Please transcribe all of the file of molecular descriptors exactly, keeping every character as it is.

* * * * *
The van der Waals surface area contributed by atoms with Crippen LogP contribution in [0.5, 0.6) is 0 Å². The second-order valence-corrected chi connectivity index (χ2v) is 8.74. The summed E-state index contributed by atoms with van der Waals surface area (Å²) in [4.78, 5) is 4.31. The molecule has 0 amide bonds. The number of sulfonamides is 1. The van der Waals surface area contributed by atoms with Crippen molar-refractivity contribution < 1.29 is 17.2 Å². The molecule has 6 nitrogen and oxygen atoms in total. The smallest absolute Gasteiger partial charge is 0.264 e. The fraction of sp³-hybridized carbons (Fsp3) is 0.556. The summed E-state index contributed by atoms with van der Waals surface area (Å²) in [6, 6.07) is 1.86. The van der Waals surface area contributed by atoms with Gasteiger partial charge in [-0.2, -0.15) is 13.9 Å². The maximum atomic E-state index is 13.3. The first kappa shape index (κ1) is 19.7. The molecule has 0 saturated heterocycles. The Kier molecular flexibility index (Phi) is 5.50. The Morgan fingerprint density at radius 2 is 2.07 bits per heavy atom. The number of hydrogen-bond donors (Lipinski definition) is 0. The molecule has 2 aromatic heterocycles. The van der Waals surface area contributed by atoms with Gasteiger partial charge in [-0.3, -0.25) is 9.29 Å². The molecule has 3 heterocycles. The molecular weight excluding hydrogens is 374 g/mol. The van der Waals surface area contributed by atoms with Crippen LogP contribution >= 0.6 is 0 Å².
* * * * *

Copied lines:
The van der Waals surface area contributed by atoms with Crippen LogP contribution in [0.5, 0.6) is 0 Å². The second-order valence-corrected chi connectivity index (χ2v) is 8.74. The summed E-state index contributed by atoms with van der Waals surface area (Å²) in [4.78, 5) is 4.31. The molecule has 0 amide bonds. The number of sulfonamides is 1. The van der Waals surface area contributed by atoms with Crippen molar-refractivity contribution < 1.29 is 17.2 Å². The molecule has 6 nitrogen and oxygen atoms in total. The smallest absolute Gasteiger partial charge is 0.264 e. The fraction of sp³-hybridized carbons (Fsp3) is 0.556. The summed E-state index contributed by atoms with van der Waals surface area (Å²) in [6, 6.07) is 1.86. The van der Waals surface area contributed by atoms with Gasteiger partial charge in [-0.2, -0.15) is 13.9 Å². The maximum atomic E-state index is 13.3. The first kappa shape index (κ1) is 19.7. The molecule has 0 saturated heterocycles. The Kier molecular flexibility index (Phi) is 5.50. The Morgan fingerprint density at radius 2 is 2.07 bits per heavy atom. The number of hydrogen-bond donors (Lipinski definition) is 0. The molecule has 2 aromatic heterocycles. The van der Waals surface area contributed by atoms with Gasteiger partial charge in [-0.3, -0.25) is 9.29 Å². The molecule has 3 heterocycles. The molecular weight excluding hydrogens is 374 g/mol. The van der Waals surface area contributed by atoms with Crippen LogP contribution >= 0.6 is 0 Å².